Yes, it does matter greatly yet most people don’t know which of their eyes is the more dominant. This last weekend I had one student, a friend, who was right handed yet left-eye dominant. He actually knew it, but we often test at the beginning of class because it will almost always affect how students approach key factors surrounding accurate presentation of the tools to the work. Accuracy starts with aligning everything surrounding the hand-eye coordination but between the eye and the hand is that upper mass of body linkage that allows the eye to sight exact alignment of a tool’s cutting edge to the line and then along that line. Normally people are predominantly right-hand AND right-eye dominant at the same time. If a person is right-hand dominant but left-eye dominant he or she must align their body differently to the work to achieve the best results. How about that! It’s of less concern for machine woodworking because the machines do the cutting and alignment is rarely using the freehand of the body but alignment by fences and jigs that actually guide the wood into the cutting edges. That’s not the case with hand work where the person guides and aligns the tool to the cut using only hand-eye coordination and all self-propelling energy.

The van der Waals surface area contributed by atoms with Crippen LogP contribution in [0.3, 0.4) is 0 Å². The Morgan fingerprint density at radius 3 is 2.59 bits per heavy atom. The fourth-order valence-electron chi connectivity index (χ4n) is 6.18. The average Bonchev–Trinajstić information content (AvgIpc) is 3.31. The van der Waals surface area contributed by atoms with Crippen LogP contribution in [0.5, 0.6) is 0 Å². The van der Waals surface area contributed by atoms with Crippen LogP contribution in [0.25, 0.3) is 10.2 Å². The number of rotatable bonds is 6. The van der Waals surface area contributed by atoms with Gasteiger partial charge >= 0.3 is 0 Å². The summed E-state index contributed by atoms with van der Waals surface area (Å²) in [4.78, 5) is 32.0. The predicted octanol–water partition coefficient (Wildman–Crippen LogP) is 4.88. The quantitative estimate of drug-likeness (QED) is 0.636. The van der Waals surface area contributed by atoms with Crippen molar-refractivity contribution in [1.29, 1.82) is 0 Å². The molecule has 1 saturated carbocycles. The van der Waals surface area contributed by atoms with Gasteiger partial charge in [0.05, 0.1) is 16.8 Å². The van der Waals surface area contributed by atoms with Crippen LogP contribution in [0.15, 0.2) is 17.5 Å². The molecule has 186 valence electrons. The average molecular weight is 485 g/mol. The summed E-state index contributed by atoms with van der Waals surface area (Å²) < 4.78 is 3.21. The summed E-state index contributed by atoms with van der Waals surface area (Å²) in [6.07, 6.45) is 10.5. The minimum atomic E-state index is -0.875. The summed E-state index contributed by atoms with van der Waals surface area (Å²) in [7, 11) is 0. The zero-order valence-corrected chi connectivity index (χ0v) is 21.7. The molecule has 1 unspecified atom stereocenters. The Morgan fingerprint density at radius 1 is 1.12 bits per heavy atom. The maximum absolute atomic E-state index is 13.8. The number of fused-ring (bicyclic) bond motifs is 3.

I have not always been aware of the struggle people have with this problem, but those I have discovered have been at the bench when they seemed to have a problem aligning the saw to the cut line. Amazingly, after a few seconds reconciling a preexisting condition, new levels of accuracy become evident.
I have a clock 40 feet away from my bench hanging on a blank wall. I ask the students to find out which eye is dominant at the beginning of class. This can save time later. With both eyes open they extend their arm, form a circle with their thumb and first finger and place the clock in the circle. They then close one eye but keep the hand extended so. Which ever eye retains the clock in the circle determines which eye is dominant. Closing the dominant eye will show the clock missing as the circle seems to jump to the right.